I met Rakesh three years ago. He represented a small company of which he was also the proprietor. He had come to show the presentation of his ERP solution for the hospitals. Many companies, big and small, wanted to grab this tender. My uncle is the director of a premium mid-sized hospital. The board of directors held a meeting and decided to call upon companies specializing in ERP solution for the hospitals.
The hospital has grown from a very small hospital to a big hospital with multi-speciality facilities. The hospital was using a small solution that was once developed by a freelancer when the hospital was small. The modules were not integrated and the program often ran into problems.
It used an MS Access database with corrupted rows in few tables. Few of the hospital employees, who had been working since the program development started, somehow kept the program running with little tweaks and tricks. There was no support team because one bright sunny day, the freelancer, who developed the program and was the only dedicated support guy, had run away because of intense pressure from the board.
The hospital has grown rapidly and with the multi-speciality facilities started, the board decided to take this issue seriously. The hospital has long term plans and therefore the board emphasized on the following points in the meeting:
- The software must be scalable to meet future requirements.
- The software must be customizable to accommodate custom requirements of the hospital.
- The vendor must provide dedicated support team.
- The solution must be equipped with sound backup strategies.
- The solution must be affordable.
- The solution must support health care norms of the Indian government.
The representatives of big companies were well dressed up with ego filled up to the brim. The board rejected them because they came with the slide show and not with the actual software. The board wanted a running demo of the actual application. The demo sessions were hectic and we were able to view only two presentations in a day. With so many companies coming every day, the hospital management decided to schedule the presentations of each company.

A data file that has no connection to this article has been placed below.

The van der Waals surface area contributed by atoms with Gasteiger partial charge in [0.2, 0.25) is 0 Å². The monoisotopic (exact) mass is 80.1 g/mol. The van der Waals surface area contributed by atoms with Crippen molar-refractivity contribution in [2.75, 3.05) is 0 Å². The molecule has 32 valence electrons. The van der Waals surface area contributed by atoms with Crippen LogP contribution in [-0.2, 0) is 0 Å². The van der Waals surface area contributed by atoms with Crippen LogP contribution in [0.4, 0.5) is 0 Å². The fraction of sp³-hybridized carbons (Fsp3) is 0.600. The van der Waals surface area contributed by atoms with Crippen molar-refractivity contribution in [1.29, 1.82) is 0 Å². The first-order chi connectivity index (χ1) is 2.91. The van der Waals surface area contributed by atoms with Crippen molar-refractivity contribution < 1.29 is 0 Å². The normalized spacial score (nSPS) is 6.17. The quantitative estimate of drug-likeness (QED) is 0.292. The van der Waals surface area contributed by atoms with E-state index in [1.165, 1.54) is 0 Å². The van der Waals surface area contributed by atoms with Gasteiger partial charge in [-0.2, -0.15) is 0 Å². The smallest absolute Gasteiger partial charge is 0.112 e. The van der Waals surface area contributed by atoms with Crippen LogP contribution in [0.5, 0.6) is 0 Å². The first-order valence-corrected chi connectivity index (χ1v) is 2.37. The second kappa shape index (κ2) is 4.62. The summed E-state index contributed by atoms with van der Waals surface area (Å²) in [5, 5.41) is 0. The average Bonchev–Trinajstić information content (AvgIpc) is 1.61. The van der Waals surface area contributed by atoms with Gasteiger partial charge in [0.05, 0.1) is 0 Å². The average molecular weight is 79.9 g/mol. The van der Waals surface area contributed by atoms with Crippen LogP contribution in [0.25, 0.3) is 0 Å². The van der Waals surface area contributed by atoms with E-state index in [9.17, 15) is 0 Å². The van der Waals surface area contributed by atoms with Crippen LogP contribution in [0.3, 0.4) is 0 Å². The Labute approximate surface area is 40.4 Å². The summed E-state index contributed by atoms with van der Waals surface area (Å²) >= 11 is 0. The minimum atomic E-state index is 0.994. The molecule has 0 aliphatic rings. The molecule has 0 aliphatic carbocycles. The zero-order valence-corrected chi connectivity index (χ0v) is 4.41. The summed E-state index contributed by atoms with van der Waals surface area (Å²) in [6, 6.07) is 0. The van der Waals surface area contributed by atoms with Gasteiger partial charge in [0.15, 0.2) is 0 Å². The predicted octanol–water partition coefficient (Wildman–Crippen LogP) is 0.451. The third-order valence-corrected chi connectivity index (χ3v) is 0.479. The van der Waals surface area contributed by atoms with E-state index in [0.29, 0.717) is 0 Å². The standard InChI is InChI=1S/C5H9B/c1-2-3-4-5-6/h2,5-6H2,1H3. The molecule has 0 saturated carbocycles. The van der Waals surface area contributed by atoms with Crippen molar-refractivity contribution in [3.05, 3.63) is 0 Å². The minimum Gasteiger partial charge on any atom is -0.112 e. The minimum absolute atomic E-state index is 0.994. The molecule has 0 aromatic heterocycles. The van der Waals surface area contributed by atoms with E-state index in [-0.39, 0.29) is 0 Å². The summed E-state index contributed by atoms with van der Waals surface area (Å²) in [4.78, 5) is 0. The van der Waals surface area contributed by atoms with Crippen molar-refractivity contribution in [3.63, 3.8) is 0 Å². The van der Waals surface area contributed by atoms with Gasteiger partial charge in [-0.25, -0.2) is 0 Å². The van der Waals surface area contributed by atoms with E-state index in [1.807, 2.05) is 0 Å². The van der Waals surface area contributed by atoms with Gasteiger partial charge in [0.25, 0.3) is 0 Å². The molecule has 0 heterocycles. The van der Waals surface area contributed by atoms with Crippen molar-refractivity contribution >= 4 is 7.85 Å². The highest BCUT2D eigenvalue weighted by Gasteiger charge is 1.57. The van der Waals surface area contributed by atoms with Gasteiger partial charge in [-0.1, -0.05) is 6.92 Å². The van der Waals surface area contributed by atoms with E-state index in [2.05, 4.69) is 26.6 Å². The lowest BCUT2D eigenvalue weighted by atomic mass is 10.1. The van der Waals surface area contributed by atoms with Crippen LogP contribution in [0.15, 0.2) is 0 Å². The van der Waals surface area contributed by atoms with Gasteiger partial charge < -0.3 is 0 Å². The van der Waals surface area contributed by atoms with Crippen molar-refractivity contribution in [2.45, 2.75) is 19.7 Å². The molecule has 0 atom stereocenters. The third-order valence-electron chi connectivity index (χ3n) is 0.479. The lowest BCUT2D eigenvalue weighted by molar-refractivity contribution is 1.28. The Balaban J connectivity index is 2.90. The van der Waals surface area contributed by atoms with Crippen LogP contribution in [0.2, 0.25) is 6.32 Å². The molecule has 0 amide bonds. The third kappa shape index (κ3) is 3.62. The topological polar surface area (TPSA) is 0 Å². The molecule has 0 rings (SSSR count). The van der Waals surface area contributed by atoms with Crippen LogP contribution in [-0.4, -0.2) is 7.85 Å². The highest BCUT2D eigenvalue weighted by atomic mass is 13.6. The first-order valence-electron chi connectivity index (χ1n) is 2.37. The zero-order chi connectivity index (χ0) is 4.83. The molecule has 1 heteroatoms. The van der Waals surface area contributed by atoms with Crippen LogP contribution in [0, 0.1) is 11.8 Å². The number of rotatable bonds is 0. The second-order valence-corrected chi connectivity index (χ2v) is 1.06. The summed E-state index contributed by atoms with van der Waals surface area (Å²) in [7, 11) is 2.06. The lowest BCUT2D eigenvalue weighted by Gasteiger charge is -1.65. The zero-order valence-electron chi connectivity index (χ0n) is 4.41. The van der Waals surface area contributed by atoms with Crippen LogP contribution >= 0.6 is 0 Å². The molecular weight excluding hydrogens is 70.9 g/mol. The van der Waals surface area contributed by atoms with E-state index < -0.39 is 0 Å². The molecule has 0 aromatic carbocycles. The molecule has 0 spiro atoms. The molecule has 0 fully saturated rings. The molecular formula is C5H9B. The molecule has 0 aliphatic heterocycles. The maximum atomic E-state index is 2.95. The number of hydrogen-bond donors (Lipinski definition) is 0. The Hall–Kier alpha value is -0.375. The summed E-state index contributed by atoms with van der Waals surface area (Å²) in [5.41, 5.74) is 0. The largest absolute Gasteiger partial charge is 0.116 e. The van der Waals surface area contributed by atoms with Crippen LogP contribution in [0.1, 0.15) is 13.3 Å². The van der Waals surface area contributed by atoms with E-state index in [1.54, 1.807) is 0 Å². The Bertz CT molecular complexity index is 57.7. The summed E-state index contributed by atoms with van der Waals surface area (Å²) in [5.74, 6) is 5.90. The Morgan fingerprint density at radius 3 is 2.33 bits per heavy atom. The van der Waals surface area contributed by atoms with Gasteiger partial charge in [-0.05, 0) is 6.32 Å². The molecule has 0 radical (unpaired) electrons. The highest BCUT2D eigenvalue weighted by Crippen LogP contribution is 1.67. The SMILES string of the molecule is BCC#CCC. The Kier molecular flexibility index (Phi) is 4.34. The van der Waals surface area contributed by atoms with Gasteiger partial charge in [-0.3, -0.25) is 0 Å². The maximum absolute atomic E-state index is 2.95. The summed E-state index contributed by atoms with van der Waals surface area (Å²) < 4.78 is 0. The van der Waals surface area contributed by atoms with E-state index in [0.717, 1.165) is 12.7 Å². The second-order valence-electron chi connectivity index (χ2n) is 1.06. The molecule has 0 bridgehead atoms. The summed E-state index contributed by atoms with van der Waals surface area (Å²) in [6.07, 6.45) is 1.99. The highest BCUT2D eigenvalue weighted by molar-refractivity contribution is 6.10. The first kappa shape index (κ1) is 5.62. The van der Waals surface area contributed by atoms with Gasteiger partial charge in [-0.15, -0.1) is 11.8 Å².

When Rakesh’s turn came, we were surprised to see him alone. Where big companies sent two to five people to give the demo, Rakesh was the only person who was the proprietor of his company. His company specializes only in the health care domain. He showed his list of clients and we were surprised again when he told us that his company doesn’t believe in big advertising. Since it is a start-up, the company can’t afford to waste money on advertising that doesn’t work. The only advertising Rakesh believed that works is Word of Mouth.
Rakesh was the only person who came with the actual application with sample data. When Rakesh started showing the demo of his application, I noticed that he possessed extensive domain knowledge. Not only he confidently dealt with the cross questions of the board, he was able to satisfy them with the alternative approaches that could simplify management overhead. Apps of big vendors were tightly integrated with very little or no space left for customization. Whereas, Rakesh’s product was designed with loose coupling in mind. It followed a plug and play architecture. Features could be plugged in or else ignored.
After a rigorous Q+A session, Rakesh bagged the order after one year. In these three years, Rakesh has bagged more orders. His company reminds me the race of the turtle and the rabbit. Rakesh started with a turtle speed but his efforts were consistent and focused. Most start-ups loose their focus in the race to offer a wide range of products and services. Start-ups also waste a lot on fake advertising and glamor.
Amid the demo sessions, I realized that size doesn’t matter. You need focus, consistency and a winning solution.